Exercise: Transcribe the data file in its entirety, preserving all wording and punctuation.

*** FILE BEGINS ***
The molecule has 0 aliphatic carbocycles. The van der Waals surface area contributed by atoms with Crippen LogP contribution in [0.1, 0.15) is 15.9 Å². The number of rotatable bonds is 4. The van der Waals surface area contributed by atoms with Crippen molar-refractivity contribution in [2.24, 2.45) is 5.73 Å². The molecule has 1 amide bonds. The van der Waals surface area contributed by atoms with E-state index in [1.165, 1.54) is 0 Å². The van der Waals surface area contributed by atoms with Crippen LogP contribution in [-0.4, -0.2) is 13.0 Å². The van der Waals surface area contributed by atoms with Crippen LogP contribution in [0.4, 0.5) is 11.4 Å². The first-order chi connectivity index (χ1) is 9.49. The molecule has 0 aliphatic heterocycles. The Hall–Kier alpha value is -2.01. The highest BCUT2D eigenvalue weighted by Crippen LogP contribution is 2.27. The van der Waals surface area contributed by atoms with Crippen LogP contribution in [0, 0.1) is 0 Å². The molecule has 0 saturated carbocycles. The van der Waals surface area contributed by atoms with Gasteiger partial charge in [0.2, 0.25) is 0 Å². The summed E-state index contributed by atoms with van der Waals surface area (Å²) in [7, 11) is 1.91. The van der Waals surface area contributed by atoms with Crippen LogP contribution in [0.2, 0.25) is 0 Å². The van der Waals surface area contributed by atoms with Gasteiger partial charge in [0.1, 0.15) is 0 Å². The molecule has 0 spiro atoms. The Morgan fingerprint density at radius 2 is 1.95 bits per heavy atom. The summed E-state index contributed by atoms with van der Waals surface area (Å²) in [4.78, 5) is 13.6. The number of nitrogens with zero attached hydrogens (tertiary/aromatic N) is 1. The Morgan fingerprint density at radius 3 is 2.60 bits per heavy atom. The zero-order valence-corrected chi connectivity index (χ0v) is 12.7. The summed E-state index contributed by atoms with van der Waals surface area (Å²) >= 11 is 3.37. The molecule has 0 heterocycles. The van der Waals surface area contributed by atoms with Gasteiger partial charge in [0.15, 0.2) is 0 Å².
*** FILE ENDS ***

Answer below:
The molecule has 0 aliphatic carbocycles. The van der Waals surface area contributed by atoms with Crippen LogP contribution in [0.1, 0.15) is 15.9 Å². The number of rotatable bonds is 4. The van der Waals surface area contributed by atoms with Crippen molar-refractivity contribution in [2.24, 2.45) is 5.73 Å². The molecule has 1 amide bonds. The van der Waals surface area contributed by atoms with E-state index in [1.165, 1.54) is 0 Å². The van der Waals surface area contributed by atoms with Crippen LogP contribution in [-0.4, -0.2) is 13.0 Å². The van der Waals surface area contributed by atoms with Crippen LogP contribution in [0.4, 0.5) is 11.4 Å². The first-order chi connectivity index (χ1) is 9.49. The molecule has 0 aliphatic heterocycles. The Hall–Kier alpha value is -2.01. The highest BCUT2D eigenvalue weighted by Crippen LogP contribution is 2.27. The van der Waals surface area contributed by atoms with Crippen LogP contribution in [0, 0.1) is 0 Å². The molecule has 0 saturated carbocycles. The van der Waals surface area contributed by atoms with Gasteiger partial charge in [0.2, 0.25) is 0 Å². The summed E-state index contributed by atoms with van der Waals surface area (Å²) in [7, 11) is 1.91. The van der Waals surface area contributed by atoms with Crippen LogP contribution in [0.2, 0.25) is 0 Å². The van der Waals surface area contributed by atoms with Gasteiger partial charge in [0.1, 0.15) is 0 Å². The molecule has 0 spiro atoms. The Morgan fingerprint density at radius 2 is 1.95 bits per heavy atom. The summed E-state index contributed by atoms with van der Waals surface area (Å²) in [4.78, 5) is 13.6. The number of nitrogens with zero attached hydrogens (tertiary/aromatic N) is 1. The Morgan fingerprint density at radius 3 is 2.60 bits per heavy atom. The zero-order valence-corrected chi connectivity index (χ0v) is 12.7. The summed E-state index contributed by atoms with van der Waals surface area (Å²) >= 11 is 3.37. The molecule has 0 heterocycles. The van der Waals surface area contributed by atoms with Gasteiger partial charge in [0.15, 0.2) is 0 Å².